Habitat availability for females is the limiting factor on wolverine population growth and range expansion in the US Rockies. I’d hypothesize that keeping a certain number of territories occupied is critical to the long-term persistence of wolverines in the lower 48, and that there is some distinction to be made between female population numbers, strictly speaking; the percentage of habitat that’s occupied; and where that habitat is located in relation to other habitat. There’s been an enormous focus on “connectivity”– concurrent with the fashion for corridors among conservationists –  but a surprising lack of attention paid to the population nodes themselves. For example, the question that Gregersen raises about recolonization of vacant territories is interesting and important, especially given the observed disappearance of wolverines from places like the Tetons. Presumably this disappearance represents some kind of natural cycle of die-off for a relatively isolated population node, but how long does it take before those territories are reoccupied? And how is time-to-recolonization related to population density and occupancy of the next-nearest population nodes? Questions about functional connectivity among wolverine population nodes are important, but connectivity as a single conservation strategy for wolverines seems like an odd allocation of resources; wolverines don’t migrate, they disperse, and their dispersal patterns are unique and erratic. They are likely to benefit from the broad and intense focus on connectivity and road-crossing structures for other species, but trying to preserve wolverine-specific corridors seems like a good recipe for driving oneself nuts. As one of my Mongolian interviewees once said when discussing wolverines, “One day it’s here, the next day it’s 50 kilometers away. It could turn up anywhere!” I hope to see a greater focus on what’s going on within habitat in the future, including investigation of questions about what drives territoriality and territory size, and how territorial turnover works in a meta-population.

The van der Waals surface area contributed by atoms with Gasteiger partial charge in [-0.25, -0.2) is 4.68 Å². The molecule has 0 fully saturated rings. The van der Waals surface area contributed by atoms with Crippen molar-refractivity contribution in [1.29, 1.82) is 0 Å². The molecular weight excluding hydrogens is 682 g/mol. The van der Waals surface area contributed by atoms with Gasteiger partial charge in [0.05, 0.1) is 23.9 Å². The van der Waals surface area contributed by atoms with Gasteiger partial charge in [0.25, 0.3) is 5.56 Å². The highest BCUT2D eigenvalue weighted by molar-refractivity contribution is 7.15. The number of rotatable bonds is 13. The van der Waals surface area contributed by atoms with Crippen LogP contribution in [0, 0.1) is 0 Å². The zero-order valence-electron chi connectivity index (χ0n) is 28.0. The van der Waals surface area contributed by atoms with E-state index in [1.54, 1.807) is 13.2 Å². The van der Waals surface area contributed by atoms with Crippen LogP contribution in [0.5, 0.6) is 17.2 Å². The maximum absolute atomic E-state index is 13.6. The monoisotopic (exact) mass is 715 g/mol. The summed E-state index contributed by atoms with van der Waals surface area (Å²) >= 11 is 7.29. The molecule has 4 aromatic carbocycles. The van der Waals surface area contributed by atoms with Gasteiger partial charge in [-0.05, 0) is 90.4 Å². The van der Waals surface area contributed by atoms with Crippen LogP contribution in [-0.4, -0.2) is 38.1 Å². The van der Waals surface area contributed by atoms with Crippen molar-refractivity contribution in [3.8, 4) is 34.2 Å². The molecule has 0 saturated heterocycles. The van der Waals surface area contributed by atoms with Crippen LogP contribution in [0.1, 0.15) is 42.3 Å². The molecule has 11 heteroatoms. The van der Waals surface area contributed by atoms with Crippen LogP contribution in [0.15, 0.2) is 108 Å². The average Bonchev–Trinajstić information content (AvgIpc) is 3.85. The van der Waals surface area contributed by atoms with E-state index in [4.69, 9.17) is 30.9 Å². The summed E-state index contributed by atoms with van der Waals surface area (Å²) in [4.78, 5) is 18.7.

That’s it for now. If any of you have any thoughts about the function of territoriality in female or male wolverines, if you want to point out an obvious resource on this question that I overlooked, or if you just want to say hi, please feel free to comment.

References (with apologies for lack of consistent style formatting and for referring to multiple authors as “et al” instead of writing them out. Time constraints!)

Aronsson, M. 2017. ‘O Neighbour, Where Art Thou?’ Spatial and social dynamics in wolverine and lynx from individual use to population distribution. Doctoral dissertation. Swedish University of Agricultural Sciences. Uppsala. ISBN (electronic version) 978-91-576-8822-4

Chadwick, D. 2010. The Wolverine Way. Patagonia press.

Copeland, J. P., Landa, A., Heinemeyer, K., Aubry, K. B., van Dijk, J., May, R., Persson, J., Squires, J., and Yates, R. 2017. Social ethology of the wolverine. In: Biology and Conservation of Musteloids. Edited by David W. Macdonald, Christopher Newman, and Lauren A. Harrington: Oxford University Press. DOI 10.1093/oso/9780198759805.003.0018

Gregersen, E. 2014. Assessing territoriality in wolverines (Gulo gulo) using non-invasive genetic sampling. Master’s thesis. Norwegian University of Life Sciences.

Hornocker, M and H Hash. 1981. Ecology of the wolverine in northwestern Montana. Canadian Journal of Zoology. V. 59. pp. 1286-1301.

Inman et al. 2007. Wolverine space use in greater Yellowstone. In Greater Yellowstone Wolverine Program Cumulative Report. Wildlife Conservation Society.

Inman R. et al. 2012. The wolverine’s niche: linking reproductive chronology, caching, competition, and climate. Journal of Mammalogy 93(3):634-644.

Inman, R. et al. 2012. Spatial Ecology of Wolverines at the Southern Periphery of Distribution. Journal of Wildlife Management. 76(4). 778–792. DOI: 10.1002/jwmg.289

Persson, J. 2003. Population Ecology of Scandinavian Wolverines. Doctoral dissertation. Swedish University of Agricultural Sciences. Uppsala.

 

Support the Wolverine Foundation through Give Big Gallatin Valley

Wolverine enthusiasts, please consider supporting the Wolverine Foundation during the 24-hour Give Big Gallatin Valley fundraising event. It starts tonight, May 4th, at 6 pm and ends tomorrow, May 5th, at 6 pm. All donations made through TWF’s Give Big donation page during the event will be partially matched by the Bozeman Area Community Foundation, increasing the impact of your support for wolverine research and conservation.

The Wolverine Foundation has been integral to the advance of wolverine science and management over the past 20 years. The organization supports research projects with small grants, conducts education and outreach through talks at community organizations and schools, and supports researchers and students through dialogue, mentorship, and organization of workshops and other events.

Thank you!

 

Wolverines in “Wild Hope”